Battling the PerPetual “ We’re still here... we’re still struggling... we’re still hungry... Don’t forget about us.” Even before Superstorm Sandy hit New York, that’s the message we heard time and time again from low-income New Yorkers in all five boroughs. By 2011, fully 1.7 million New York City residents lived in poverty. That number is larger than the entire population of Philadelphia. That equals Madison Square Garden — or the new Barclay’s Center in Brooklyn — filled 85 times over. Yet, even as New York’s minimum wage is currently $7.25 per hour — equaling only about $14,000 for a year of full-time work — prices for rent, child care, health care, transportation, and yes, food, continue to soar. Despite the fact that poverty and hunger are soaring, these problems have slipped out of the mainstream news and are ignored by most elected officials. Instead, the media trumpeted the proclamation by economists that the recession officially ended in June 2009. Between 2010 and 2011, the Dow Jones average rose by over 1,000 points. Yet during that same time, median family income in New York City declined from $50,282 annually to only $49,461, and more than 100,000 additional New Yorkers slipped below the meager poverty line ($18,530 for a family of three). Hungry New Yorkers faced a different fate. Unemployment and under-employment remained sky-high, while prices for rent and food continued to skyrocket. Federal statistics calculated by the Coalition Against Hunger in 2012 found: → More than 1.4 million New Yorkers struggled against hunger. → One in four of the city’s children lived in food insecure homes. → One in 10 seniors lacked sufficient food. Nationwide, a staggering 50 million Americans, including nearly 17 million children, lived in food insecure homes. Hungry children can’t learn and grow. Hungry adults can’t work. Hungry senior citizens can’t stay independent. Our 2012 annual hunger survey also found that, even before the storm, more than 60% of the food pantries and soup kitchens citywide lacked the resources to meet growing demand. That’s right, in the richest city in the history of the world — while the stock market soared — one in four of our children faced the threat of hunger, and nearly two-thirds of feeding agencies couldn’t meet the growing need. And then Sandy hit. Pantries and kitchens in the flood zones were entirely destroyed. Numerous feeding agencies lost all their perishable food ruined by power outages. Countless low-income New Yorkers lost jobs, in both the short and long-run. Low-income children failed to receive more than 4.5 million school lunches and breakfasts they would have received if their school had been open. Pantries and kitchens citywide faced surges of new clients. In response, the New York City Coalition Against Hunger sprang into action. We immediately visited storm-impacted areas, often by foot, to inspect food needs ourselves. We worked closely with federal, state, local, and other non-profit officials to help coordinate emergency food delivery. We successfully pushed to make it easier for kids of all income levels to receive free meals when they returned to school. We worked to ensure that our clients continued to receive SNAP/ food stamps without interruptions. We kept our appointments with clients at our five sites across the city. We channeled thousands of volunteers to sites across the city where help was urgently needed. Government agencies and private donors all provided a generous, rapid response to the immediate aftermath of the storm. But what will happen next month? Next year? Will the city go back to ignoring hungry New Yorkers, even those made hungrier by the storm?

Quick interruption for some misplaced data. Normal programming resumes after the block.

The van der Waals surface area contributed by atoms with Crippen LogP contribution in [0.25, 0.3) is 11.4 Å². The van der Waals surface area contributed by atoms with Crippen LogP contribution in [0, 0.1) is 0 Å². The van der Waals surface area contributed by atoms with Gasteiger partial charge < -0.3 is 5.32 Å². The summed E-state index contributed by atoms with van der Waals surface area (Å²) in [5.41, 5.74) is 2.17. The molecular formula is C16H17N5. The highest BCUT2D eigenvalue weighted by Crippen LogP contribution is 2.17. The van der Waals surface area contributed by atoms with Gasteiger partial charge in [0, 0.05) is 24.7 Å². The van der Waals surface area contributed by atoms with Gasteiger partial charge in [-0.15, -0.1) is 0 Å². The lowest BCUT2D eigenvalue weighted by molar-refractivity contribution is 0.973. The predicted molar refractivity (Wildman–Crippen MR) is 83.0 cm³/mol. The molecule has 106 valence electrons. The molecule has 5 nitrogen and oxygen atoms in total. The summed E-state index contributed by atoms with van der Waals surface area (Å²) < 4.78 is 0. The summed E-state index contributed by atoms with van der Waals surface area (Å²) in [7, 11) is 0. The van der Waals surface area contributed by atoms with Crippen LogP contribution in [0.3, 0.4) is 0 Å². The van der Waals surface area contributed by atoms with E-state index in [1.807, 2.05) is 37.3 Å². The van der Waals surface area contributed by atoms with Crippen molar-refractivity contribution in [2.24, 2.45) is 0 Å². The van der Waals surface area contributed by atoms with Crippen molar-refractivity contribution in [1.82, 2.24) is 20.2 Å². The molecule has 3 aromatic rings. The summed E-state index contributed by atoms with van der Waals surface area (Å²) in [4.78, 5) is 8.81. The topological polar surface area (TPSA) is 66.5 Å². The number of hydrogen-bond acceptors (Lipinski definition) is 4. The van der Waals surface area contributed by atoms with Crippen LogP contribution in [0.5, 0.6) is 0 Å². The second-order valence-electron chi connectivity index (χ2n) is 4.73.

NYCCAH Annual Report 2012-2013